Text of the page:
So many photos of a total eclipse just have the moon as a silhouette, but in this amazing image by photographer Navid Baraty you can actually see details on the surface of the moon:
This is not a single image, but a composite of 12 images. Baraty took the images in Madras, Oregon at the moment of totality during the August 21, 2017 solar eclipse. His exposures ranged from 1/2000 of a second up to 2 seconds, and it is with the 2 second exposure that you can see the details on the moon.
This phenomena is called ‘earthshine’, and it’s due to sunlight being reflected on to the moon’s surface from the earth. This can’t be seen by the naked eye during totality because of the brightness of the corona, but it can be seen on long exposures.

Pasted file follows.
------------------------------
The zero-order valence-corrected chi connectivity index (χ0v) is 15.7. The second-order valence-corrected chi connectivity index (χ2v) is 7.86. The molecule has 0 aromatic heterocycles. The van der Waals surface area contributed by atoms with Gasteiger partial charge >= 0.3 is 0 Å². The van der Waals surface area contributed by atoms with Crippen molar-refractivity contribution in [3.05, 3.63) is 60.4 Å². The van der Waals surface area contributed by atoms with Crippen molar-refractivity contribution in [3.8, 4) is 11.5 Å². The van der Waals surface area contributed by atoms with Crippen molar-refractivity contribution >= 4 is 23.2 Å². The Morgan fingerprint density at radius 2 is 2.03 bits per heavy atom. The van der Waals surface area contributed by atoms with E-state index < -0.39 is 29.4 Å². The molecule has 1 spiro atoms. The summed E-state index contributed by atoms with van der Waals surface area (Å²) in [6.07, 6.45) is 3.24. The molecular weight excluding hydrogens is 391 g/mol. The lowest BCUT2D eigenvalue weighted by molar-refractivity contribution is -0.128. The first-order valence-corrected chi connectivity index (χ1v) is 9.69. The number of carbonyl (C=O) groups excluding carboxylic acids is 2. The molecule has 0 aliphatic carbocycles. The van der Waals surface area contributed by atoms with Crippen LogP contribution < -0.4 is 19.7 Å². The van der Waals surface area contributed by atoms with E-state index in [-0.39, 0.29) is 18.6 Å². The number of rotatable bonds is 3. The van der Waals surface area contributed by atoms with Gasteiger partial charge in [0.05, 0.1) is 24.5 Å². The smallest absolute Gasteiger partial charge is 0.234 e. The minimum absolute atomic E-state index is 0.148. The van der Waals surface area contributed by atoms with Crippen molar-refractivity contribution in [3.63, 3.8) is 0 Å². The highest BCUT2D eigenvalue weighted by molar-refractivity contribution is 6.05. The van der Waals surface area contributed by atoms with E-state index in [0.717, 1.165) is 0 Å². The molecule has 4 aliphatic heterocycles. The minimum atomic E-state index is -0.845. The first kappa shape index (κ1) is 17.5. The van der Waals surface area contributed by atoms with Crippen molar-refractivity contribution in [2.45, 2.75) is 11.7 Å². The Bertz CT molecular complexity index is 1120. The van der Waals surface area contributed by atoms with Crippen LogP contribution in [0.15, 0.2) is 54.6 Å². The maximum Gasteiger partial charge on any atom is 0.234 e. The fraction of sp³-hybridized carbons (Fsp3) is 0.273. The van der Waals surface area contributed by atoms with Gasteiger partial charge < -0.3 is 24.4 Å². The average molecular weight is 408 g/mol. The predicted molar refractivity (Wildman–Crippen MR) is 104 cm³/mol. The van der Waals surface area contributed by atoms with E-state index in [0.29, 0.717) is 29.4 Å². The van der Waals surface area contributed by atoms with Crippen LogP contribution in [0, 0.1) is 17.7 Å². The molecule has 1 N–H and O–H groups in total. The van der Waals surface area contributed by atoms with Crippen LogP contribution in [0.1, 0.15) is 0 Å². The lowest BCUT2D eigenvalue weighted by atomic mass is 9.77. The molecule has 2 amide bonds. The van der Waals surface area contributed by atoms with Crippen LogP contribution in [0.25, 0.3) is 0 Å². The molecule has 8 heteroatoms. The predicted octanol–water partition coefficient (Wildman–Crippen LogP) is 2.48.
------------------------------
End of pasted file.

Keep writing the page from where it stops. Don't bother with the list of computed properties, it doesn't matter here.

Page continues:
Baraty took the images with a Nikon D800 and a Sigma 150-600mm lens.
This image really stands out from the crowd of eclipse photos!
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